Rejoice, music geeks and vinyl lovers. Today is Record Store Day!
Started in 2008 by a group of record store owners and employees, the event began as a vehicle to celebrate and highlight the special place that independent record stores hold in the hearts of music lovers and buyers around the country and the world.
Many independent artists and labels produced special, limited-run exclusive items ranging from previously unreleased songs to commemorative T-shirts and other rare items for the day.
But as with most good independent ideas, particularly those that generate money, RSD has been appropriated to some degree by major labels that often use the day to promote upcoming archival releases to hardcore music collectors.
The spirit of RSD has also been tainted by folks who purchase the exclusives and immediately put them up on eBay at exorbitant prices.
Nevertheless, RSD has become an ersatz holiday for those who love vinyl (about 90 percent of the day’s special releases are on vinyl, but several also contain download codes for on-the-go listening convenience) and anything that can be described as “rare” and/or “exclusive,” giving record store owners an opportunity to attract and hopefully keep new customers.
In Northeast Ohio, there are officially more than 25 stores including area chains such as the Exchange taking part in Record Store Day.
Go to recordstoreday.com for a list of retailers and special offerings. You may want to contact stores because all the specials are not available at every store.
Area participants include Square Records in Akron’s Highland Square, whose owners David Ignizio and Juniper Sage have participated in RSD since its inception and say the concept, though a bit more commercial than its early days, is a definite help to their business.
“If you don’t line up an hour before we open, then you’re really taking your chances on getting what you want,” Ignizio said. “Most of the sought-after records are gone by two or three in the afternoon; that’s just the way the day has become. It’s kind of a mad dash.”
Among the items at Square at which collectors will dash madly are a rare 1991 live recording of the Pogues fronted by former Clash singer Joe Strummer, a reissue of Joy Division’s long-out-of-print debut EP An Ideal for Living and a few copies of the JB’s Food for Thought LP reissue featuring a large poster of the original cover art and a bonus 45 of the much-sampled The Grunt Parts 1 & 2 on purple vinyl.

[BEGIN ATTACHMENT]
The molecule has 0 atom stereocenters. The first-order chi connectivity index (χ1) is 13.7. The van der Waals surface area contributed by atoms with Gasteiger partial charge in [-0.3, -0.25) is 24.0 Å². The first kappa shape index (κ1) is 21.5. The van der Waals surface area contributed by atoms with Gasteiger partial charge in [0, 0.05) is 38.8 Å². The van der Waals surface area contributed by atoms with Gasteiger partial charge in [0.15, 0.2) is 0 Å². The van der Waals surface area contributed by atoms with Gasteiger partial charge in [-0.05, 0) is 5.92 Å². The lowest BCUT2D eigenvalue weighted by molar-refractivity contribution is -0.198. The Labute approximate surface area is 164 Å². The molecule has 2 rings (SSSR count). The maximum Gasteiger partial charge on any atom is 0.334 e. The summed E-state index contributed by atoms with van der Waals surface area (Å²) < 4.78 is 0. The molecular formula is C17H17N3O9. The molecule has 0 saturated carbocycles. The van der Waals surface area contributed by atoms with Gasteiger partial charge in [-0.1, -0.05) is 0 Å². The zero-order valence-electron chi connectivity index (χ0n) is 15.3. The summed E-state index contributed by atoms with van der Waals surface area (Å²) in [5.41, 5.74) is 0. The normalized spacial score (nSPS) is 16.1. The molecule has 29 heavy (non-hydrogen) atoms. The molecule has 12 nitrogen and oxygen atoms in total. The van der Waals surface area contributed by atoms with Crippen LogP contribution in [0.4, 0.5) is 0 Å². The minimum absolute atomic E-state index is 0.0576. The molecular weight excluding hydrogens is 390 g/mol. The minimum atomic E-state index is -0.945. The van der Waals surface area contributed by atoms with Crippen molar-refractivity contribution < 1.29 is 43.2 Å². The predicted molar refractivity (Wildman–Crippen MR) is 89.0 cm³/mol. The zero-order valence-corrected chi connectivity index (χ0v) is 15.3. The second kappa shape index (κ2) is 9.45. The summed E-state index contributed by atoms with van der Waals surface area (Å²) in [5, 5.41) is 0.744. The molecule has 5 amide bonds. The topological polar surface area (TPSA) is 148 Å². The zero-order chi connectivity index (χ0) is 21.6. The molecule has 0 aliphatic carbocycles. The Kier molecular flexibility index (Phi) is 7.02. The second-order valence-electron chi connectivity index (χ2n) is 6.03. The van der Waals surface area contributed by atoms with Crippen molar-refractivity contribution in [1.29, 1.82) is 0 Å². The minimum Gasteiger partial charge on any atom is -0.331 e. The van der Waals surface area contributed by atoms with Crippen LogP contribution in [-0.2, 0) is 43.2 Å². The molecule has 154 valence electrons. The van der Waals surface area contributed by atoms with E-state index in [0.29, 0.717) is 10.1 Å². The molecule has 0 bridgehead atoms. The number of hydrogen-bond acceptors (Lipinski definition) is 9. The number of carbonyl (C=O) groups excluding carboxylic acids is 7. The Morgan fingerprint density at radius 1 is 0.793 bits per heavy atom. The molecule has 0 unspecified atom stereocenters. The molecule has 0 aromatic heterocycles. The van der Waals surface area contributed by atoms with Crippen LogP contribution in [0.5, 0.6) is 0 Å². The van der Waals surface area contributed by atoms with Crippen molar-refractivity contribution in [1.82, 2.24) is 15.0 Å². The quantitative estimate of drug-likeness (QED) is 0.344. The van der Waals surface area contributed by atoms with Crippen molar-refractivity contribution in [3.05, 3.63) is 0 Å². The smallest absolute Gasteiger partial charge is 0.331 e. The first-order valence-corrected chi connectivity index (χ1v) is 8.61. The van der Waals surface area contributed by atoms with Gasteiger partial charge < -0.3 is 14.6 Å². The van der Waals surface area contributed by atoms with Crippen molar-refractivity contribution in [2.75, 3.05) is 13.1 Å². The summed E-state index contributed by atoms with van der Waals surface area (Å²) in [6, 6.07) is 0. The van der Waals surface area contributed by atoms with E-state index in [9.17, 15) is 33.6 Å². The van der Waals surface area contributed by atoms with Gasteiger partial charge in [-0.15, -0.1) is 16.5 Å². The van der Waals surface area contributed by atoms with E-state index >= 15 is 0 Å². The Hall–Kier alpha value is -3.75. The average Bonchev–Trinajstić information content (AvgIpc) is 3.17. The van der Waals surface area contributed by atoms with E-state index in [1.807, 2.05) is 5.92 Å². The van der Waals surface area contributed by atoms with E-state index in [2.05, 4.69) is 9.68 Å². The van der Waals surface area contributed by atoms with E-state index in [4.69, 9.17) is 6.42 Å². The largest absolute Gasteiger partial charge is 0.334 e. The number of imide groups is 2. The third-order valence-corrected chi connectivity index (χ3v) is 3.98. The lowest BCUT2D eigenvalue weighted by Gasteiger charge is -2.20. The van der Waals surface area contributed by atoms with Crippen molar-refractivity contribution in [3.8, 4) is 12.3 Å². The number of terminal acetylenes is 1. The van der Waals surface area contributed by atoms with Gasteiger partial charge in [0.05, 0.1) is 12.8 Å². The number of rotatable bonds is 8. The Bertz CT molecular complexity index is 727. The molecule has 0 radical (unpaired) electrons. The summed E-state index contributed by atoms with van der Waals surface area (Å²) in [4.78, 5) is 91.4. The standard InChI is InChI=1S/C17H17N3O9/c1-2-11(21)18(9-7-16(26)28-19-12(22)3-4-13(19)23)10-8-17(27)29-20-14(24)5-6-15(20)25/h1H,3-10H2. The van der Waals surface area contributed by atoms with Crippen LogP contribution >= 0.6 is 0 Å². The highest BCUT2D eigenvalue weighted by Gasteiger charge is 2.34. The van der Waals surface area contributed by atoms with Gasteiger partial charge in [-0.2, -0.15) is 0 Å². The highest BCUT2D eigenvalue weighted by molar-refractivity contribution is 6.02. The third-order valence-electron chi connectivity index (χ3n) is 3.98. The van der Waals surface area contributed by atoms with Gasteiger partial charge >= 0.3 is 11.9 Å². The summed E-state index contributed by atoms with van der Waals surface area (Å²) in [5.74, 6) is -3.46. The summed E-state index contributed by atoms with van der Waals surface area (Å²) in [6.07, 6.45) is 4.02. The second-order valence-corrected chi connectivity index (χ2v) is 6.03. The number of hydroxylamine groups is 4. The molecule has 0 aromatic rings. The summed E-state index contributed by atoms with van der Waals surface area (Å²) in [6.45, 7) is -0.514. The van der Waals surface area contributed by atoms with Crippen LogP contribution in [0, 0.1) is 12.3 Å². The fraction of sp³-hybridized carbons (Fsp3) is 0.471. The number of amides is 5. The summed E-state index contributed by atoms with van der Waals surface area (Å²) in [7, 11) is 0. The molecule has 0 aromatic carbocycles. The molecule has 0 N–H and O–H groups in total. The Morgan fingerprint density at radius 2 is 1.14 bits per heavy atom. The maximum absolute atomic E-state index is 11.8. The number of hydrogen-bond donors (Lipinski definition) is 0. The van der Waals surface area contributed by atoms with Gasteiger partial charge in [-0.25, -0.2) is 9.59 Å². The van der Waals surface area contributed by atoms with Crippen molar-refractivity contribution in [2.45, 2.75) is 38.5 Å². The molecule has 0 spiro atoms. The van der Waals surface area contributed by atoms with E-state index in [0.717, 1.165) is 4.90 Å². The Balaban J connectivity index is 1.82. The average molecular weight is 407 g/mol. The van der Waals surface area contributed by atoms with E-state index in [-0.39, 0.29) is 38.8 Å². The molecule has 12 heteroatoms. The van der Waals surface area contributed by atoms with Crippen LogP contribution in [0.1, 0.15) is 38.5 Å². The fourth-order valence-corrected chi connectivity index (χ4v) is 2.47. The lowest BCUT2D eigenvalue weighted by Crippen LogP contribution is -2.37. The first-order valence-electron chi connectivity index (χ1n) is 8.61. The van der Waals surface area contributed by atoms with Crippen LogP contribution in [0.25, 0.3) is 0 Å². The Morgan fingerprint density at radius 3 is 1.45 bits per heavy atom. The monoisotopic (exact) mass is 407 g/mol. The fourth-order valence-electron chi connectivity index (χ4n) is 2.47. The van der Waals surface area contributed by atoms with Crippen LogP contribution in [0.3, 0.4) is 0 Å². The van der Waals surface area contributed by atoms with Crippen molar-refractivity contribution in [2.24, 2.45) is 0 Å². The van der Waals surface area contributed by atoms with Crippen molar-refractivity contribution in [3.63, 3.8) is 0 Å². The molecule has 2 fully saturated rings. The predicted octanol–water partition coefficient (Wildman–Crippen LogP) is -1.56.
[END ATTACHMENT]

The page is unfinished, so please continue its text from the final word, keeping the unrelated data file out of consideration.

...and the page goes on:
“That one is a killer,” Ignizio said of the JB’s album.
Over at Time Traveler Records in Cuyahoga Falls, a longtime haven for collectors of rare classic-rock reissues, owner Scott Shepard said the Record Store Day rush is his best day of the year by far.
“There’s not even a close second, not even around Christmastime,” Shepard said, noting that the event brings him new repeat customers. “It’s that one day. … If there were two or more spread throughout the year, it would sure help the bottom line. It’s that good.”
Shepard said he has about 150 RSD items and some of the coolest records include a Bruce Springsteen 12-inch American Beauty featuring four unreleased tracks that will surely appear on eBay at exorbitant prices before RSD ends.
Shepard also has a live recording by veteran indie-rock band Death Cab for Cutie with the Magik*Magik Orchestra on 180g double vinyl and the Flaming Lips/Devo split 7” featuring dueling live performances of Devo’s Gates of Steel. Shepard will also be raffling off a signed copy of the Black Keys’ El Camino LP.
The hundreds of RSD specials cover a wide gamut of genres and styles. There’s jazz such as a Sun Ra’s outre Outer Spaceware and a 1965 live recording by saxophonist Charles Lloyd.
There are Northeast Ohio-based items including Raspberries singer Eric Carmen who offers his 2013 single Brand New Day on a 45, three releases by Devo including a picture disc and DVD combo pack of a 1995 concert and a 1977 recording of the band’s star-making show at famed New York club Max’s Kansas City.
Many record stores also celebrate the day with live music. Performances at Square Records will begin at 5 p.m. and feature Travelogue, Chimney Swift and the Echoes and Analog Fog — a John Carpenter tribute band. Time Traveler will have live music beginning at 2 p.m. with performances by the Poplars, Cory Thomas, Ryan Humbert, Tracey Thomas, the Strange Familiar, Emma Shepard and Red Sun Rising.
Although vinyl makes up only a small portion of total music sales, it is the only physical format that has seen its sales grow for the past several years.
RSD may have gone a bit commercial, but the spirit remains and the real world benefits for independent record store owners are palpable.
“Record Store Day is a lot of planning and work, but it is worth it for sure. I wouldn’t participate otherwise,” Ignizio said. “We do gain some new customers who keep coming back. We have plenty of steady customers who come in that day as well. Some people will wait until that day to pick up a record or two that they’ve been meaning to get for a while.
“It becomes a nice little community thing then, with lots of people running into old friends in the shop. Stuff like that.”